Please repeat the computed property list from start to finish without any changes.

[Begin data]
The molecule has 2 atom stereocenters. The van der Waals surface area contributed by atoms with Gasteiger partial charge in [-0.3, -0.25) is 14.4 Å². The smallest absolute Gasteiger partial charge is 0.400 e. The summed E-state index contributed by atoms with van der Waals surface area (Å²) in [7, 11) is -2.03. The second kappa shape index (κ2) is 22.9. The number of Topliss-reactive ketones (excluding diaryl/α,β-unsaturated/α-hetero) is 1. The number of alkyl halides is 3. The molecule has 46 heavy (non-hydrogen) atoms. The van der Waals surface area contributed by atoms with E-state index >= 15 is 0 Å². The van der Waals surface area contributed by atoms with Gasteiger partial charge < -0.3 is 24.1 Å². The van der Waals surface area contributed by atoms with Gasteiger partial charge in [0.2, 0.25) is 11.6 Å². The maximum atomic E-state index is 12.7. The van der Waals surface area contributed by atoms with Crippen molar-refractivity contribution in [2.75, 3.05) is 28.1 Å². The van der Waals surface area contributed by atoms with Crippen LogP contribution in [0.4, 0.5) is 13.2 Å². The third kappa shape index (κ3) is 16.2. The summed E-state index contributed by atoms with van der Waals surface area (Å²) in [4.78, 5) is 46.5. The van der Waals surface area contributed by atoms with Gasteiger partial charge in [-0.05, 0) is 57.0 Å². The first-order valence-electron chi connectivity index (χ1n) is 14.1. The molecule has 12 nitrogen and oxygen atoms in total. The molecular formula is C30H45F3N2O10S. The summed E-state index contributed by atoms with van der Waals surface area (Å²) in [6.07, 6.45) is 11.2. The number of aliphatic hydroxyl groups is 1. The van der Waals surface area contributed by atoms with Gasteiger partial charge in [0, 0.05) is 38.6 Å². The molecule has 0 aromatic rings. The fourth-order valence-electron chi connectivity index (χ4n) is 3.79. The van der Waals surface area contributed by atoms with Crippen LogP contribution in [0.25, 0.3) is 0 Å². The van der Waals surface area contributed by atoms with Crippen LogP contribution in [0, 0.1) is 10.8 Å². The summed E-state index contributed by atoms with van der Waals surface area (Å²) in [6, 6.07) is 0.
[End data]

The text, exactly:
The molecule has 2 atom stereocenters. The van der Waals surface area contributed by atoms with Gasteiger partial charge in [-0.3, -0.25) is 14.4 Å². The smallest absolute Gasteiger partial charge is 0.400 e. The summed E-state index contributed by atoms with van der Waals surface area (Å²) in [7, 11) is -2.03. The second kappa shape index (κ2) is 22.9. The number of Topliss-reactive ketones (excluding diaryl/α,β-unsaturated/α-hetero) is 1. The number of alkyl halides is 3. The molecule has 46 heavy (non-hydrogen) atoms. The van der Waals surface area contributed by atoms with E-state index >= 15 is 0 Å². The van der Waals surface area contributed by atoms with Gasteiger partial charge < -0.3 is 24.1 Å². The van der Waals surface area contributed by atoms with Gasteiger partial charge in [0.2, 0.25) is 11.6 Å². The maximum atomic E-state index is 12.7. The van der Waals surface area contributed by atoms with Crippen molar-refractivity contribution in [2.75, 3.05) is 28.1 Å². The van der Waals surface area contributed by atoms with Crippen LogP contribution in [0.4, 0.5) is 13.2 Å². The third kappa shape index (κ3) is 16.2. The summed E-state index contributed by atoms with van der Waals surface area (Å²) in [4.78, 5) is 46.5. The van der Waals surface area contributed by atoms with Gasteiger partial charge in [-0.05, 0) is 57.0 Å². The first-order valence-electron chi connectivity index (χ1n) is 14.1. The molecule has 12 nitrogen and oxygen atoms in total. The molecular formula is C30H45F3N2O10S. The summed E-state index contributed by atoms with van der Waals surface area (Å²) in [6.07, 6.45) is 11.2. The number of aliphatic hydroxyl groups is 1. The van der Waals surface area contributed by atoms with Gasteiger partial charge in [0, 0.05) is 38.6 Å². The molecule has 0 aromatic rings. The fourth-order valence-electron chi connectivity index (χ4n) is 3.79. The van der Waals surface area contributed by atoms with Crippen LogP contribution in [0.25, 0.3) is 0 Å². The van der Waals surface area contributed by atoms with Crippen LogP contribution in [0, 0.1) is 10.8 Å². The summed E-state index contributed by atoms with van der Waals surface area (Å²) in [6, 6.07) is 0.